There’s no doubt Bagan is the jewel in the crown of Burma (Myanmar), and there’s no doubt to me that Burma is One if the most jaw dropping countries in the world, but even though, I wasn’t expecting this very unique experience when navigating down the Ayeryawady river.

The Ayeyarwady river flows North to South and halves Burma. On its widest areas it speads over 2 km wide. It connects the fertile north to the port in the south. And although the traffic in the river has diminished since the building of roads and railways, the river is still the lifeline to many communities at its banks, and is one magic explosion of colours and life.

Tal never looked bigger

We started our journey at 5 AM in the Pier at the Western corner on Mandalay, crossed the unsteady plankboard to find an old double decked boat bared of any seating arrangemets, windows or walls. Several dozen locals spreaded their mats and sat on the floor side by side to their products to be sold somewhere down the river. Only a couple of plasic chairs were arranged for the foreigners, such as us, that didn’t bring their own mats.

Some kids were very excited to be in the boat with us, and although there was no common language to communicate, some laughter was exchanged.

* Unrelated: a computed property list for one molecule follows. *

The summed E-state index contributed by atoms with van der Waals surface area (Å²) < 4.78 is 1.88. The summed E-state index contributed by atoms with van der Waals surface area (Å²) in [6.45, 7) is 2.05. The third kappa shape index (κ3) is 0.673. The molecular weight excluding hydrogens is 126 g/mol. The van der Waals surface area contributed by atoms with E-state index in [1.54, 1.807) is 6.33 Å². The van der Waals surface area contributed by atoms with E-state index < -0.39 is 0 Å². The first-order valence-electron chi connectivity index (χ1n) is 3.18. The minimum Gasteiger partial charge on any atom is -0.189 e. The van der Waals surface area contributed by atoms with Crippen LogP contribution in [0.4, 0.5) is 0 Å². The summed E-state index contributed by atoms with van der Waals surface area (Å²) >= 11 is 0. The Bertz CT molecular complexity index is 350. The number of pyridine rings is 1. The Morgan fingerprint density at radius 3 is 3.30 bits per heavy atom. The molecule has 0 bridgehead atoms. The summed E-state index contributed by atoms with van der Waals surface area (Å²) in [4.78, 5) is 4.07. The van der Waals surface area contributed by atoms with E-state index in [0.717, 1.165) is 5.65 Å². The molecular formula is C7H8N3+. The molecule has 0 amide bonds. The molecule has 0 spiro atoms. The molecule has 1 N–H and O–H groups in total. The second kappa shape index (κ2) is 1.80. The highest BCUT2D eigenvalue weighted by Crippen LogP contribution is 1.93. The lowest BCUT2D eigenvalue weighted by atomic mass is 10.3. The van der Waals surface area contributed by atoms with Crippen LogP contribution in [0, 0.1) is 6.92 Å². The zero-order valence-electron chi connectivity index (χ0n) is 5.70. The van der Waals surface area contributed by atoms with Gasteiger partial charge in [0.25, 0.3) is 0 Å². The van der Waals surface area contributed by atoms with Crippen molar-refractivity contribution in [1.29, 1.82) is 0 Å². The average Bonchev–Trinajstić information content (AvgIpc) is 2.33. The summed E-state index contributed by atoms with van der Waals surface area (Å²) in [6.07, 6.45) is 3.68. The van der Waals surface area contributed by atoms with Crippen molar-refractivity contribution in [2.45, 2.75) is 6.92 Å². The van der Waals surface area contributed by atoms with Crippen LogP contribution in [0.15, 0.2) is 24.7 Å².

Villagers exchange their products with their neighbors from up and down the river
At the first stop at the bank of the river, no pier/jetty/port, just a sand bank and a plank, a multitude of young and energetic boys were awaiting for our arrival with mounts of bags and baskets, potatos by the looks. They promptly loaded under the scorching sun all the produces and before we left they were all already inside the water bathing.

Even motorcycles are transported with the boat

Stop after stop was a parade of colors, fresh vegetables, motorcycles, flowers, plants, food vendors and more and more people came up and down the boat. Ox-carts picked up and brought more and more products as we landed in very town.


This governent owned boat runs twice weekly, Wednesday and Sundays, since it takes two days to make the same way upstream, and some of these villages depend on this only mean of transport to access other villages or the city of Mandalay. We paid only USD 15 for the ride, but my best guess is the locals get it for less. 

During the high season there are more private boats, for tourists: faster and much more expensive. And for sure it’s a landscape ride and not an antropological experience.

Sunset under the new Pakokku bridge, 4 km span.

It took 15 hours of unbearable heat to travel the 200 km between Mandalay and Bagan, where there is no landmark or monument on the way, save for the thousands of stupas and two bridges, and yet, his has been an unforgettable trip, a kaleidoscope of colors and people using this river as their main way of transport and living, just like in the old days, a great spectacle. And we had the front row.